DANVILLE, Ill. (WCIA) — A Danville elementary school principal called in the cavalry to help with a growing classroom challenge. Mark Denman Elementary, not far from Garfield Park in the northeastern portion of the city, generally has about 90 students in need of social and emotional support during the school day in a given year, principal Stacie Sollars said. This year, that number grew by more than two dozen.

31 Kindergarten through fourth-grade students need more intensive counseling sessions, Sollars said.

“Eight of those students have experienced a loss in their family, either of a parent or a sibling to murder,” she said. “Not all gun violence, but some very traumatic experiences.”

Another five children experienced another form of trauma, including abuse outside of school, and 18 of the 31 suffer from sensory sensitivities or developmental disabilities that require additional intervention.

“We’re just seeing some heightened things,” Sollars said.

She’s worked at several Danville schools as a teacher, assistant principal, and now principal at Mark Denman Elementary. Additional counseling and emotional support services would be beneficial at all of the schools, Sollars said, acknowledging a greater need at her current school and the largest K-4 facility in the city.

“We see a lot of just overwhelmingly strong emotions, that maybe anger or sadness, and you know, we don’t know what they’re coming into the school with from their morning or their weekends,” she continued.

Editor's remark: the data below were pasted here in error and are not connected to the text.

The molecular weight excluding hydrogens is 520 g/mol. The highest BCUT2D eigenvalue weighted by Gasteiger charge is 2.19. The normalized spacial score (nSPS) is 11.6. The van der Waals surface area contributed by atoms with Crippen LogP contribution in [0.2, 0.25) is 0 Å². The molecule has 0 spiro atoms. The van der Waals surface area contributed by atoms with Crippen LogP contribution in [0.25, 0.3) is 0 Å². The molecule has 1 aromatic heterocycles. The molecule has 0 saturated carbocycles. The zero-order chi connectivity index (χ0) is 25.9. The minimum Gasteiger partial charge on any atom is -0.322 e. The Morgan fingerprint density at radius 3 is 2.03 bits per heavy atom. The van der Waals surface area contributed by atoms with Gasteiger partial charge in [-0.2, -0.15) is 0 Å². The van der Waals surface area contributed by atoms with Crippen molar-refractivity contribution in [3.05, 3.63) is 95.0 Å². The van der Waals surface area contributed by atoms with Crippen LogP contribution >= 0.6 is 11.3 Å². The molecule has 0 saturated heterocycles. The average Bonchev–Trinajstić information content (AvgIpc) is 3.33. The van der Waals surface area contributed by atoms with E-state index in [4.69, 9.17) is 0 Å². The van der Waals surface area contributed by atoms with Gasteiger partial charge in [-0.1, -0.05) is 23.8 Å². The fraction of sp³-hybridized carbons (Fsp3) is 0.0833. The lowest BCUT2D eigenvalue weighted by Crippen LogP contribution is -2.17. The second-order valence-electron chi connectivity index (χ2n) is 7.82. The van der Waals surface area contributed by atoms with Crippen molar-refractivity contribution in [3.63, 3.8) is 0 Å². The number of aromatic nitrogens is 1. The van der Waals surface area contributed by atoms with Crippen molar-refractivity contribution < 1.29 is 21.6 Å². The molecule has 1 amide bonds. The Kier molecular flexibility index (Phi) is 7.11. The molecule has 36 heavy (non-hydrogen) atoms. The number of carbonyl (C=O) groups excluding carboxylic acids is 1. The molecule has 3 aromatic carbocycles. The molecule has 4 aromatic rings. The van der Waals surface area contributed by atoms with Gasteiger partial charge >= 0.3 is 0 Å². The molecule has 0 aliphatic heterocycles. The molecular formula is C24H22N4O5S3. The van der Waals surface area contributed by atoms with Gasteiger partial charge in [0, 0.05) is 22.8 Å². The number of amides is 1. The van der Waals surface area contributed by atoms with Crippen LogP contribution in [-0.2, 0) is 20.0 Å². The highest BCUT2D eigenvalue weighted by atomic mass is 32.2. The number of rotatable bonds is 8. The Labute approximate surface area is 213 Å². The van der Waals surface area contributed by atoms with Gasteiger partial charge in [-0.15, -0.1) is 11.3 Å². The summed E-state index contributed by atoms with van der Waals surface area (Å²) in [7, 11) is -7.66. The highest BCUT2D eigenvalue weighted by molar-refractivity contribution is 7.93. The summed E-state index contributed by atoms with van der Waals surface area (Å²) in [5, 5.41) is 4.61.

Sollars listed out a number of volunteers, employees and organizations that assist on a regular basis, “but we really could use some more intensified training for our staff and some more intensified counseling or therapies for kiddos that have the higher needs,” Sollars added.

“We normally run with two full-time social workers and a psychologist, and we are down to one social worker.”

Danville superintendent Dr. Alicia Geddis saw it for herself. She made the visit after Sollars expressed her concerns at an early September Board of Education meeting.

“The day I happened to visit, she had five children, what we call children who run, five ‘runners’ and three ‘screamers,'” Dr. Geddis shared with the board at last week’s meeting.

“They were screaming from 8:30 until I left at 1230.”

“We have some kids with some sensory type issues that whenever they get overstimulated, their fight or flight kicks in. And so they tend to run out of the classroom. So trying to maintain that and keep them safe,” Sollars explained in an interview with WCIA 3 Monday. “So she was able to witness that.”

Geddis called to discuss a solution the following day, she added.

By last week, the school board of education unanimously approved a nearly $140,000 plan to be provided by mental health non-profit Gateway Family Services, including one-on-one, group and other classroom-wide supports.

“I still love all my buildings. And they all have their challenges. Mark Denman is a bit unique,” Geddis said during the joint presentation with Sollars.

“Once we get everybody in a well state of mind and in a peaceful place we are able to educate our kids even better,” the principal said.

“I’m just gonna say the price tag seems high,” board president Dr. Randal Ashton said. “But I understand so that’s why this is one that I’ll look at at the end of the year and go okay, ‘How did this go?'”

Geddis said she plans to visit all of the district’s schools. Gateway already provides social-emotional services at Northridge Middle School.

An exact start date for Mark Denman Elementary hasn’t been put on the calendar yet, but Sollars said staff have visited the school a couple of times.